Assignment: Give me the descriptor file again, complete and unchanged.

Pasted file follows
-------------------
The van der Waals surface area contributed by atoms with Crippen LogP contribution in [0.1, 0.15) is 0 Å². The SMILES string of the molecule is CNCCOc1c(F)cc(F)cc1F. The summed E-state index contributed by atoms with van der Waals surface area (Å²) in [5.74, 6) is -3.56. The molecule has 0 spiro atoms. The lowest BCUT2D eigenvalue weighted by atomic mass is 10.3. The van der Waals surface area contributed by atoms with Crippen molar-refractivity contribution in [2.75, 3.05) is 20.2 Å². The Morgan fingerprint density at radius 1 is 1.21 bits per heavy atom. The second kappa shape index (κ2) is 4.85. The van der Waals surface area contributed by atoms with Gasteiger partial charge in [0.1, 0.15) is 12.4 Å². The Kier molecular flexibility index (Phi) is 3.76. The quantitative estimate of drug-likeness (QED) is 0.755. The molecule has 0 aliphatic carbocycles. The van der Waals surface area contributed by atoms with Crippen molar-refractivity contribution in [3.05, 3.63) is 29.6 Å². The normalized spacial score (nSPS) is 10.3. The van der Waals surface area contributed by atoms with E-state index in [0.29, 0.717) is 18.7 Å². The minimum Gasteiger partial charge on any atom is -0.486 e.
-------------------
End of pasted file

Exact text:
The van der Waals surface area contributed by atoms with Crippen LogP contribution in [0.1, 0.15) is 0 Å². The SMILES string of the molecule is CNCCOc1c(F)cc(F)cc1F. The summed E-state index contributed by atoms with van der Waals surface area (Å²) in [5.74, 6) is -3.56. The molecule has 0 spiro atoms. The lowest BCUT2D eigenvalue weighted by atomic mass is 10.3. The van der Waals surface area contributed by atoms with Crippen molar-refractivity contribution in [2.75, 3.05) is 20.2 Å². The Morgan fingerprint density at radius 1 is 1.21 bits per heavy atom. The second kappa shape index (κ2) is 4.85. The van der Waals surface area contributed by atoms with Gasteiger partial charge in [0.1, 0.15) is 12.4 Å². The Kier molecular flexibility index (Phi) is 3.76. The quantitative estimate of drug-likeness (QED) is 0.755. The molecule has 0 aliphatic carbocycles. The van der Waals surface area contributed by atoms with Crippen molar-refractivity contribution in [3.05, 3.63) is 29.6 Å². The normalized spacial score (nSPS) is 10.3. The van der Waals surface area contributed by atoms with E-state index in [0.29, 0.717) is 18.7 Å². The minimum Gasteiger partial charge on any atom is -0.486 e.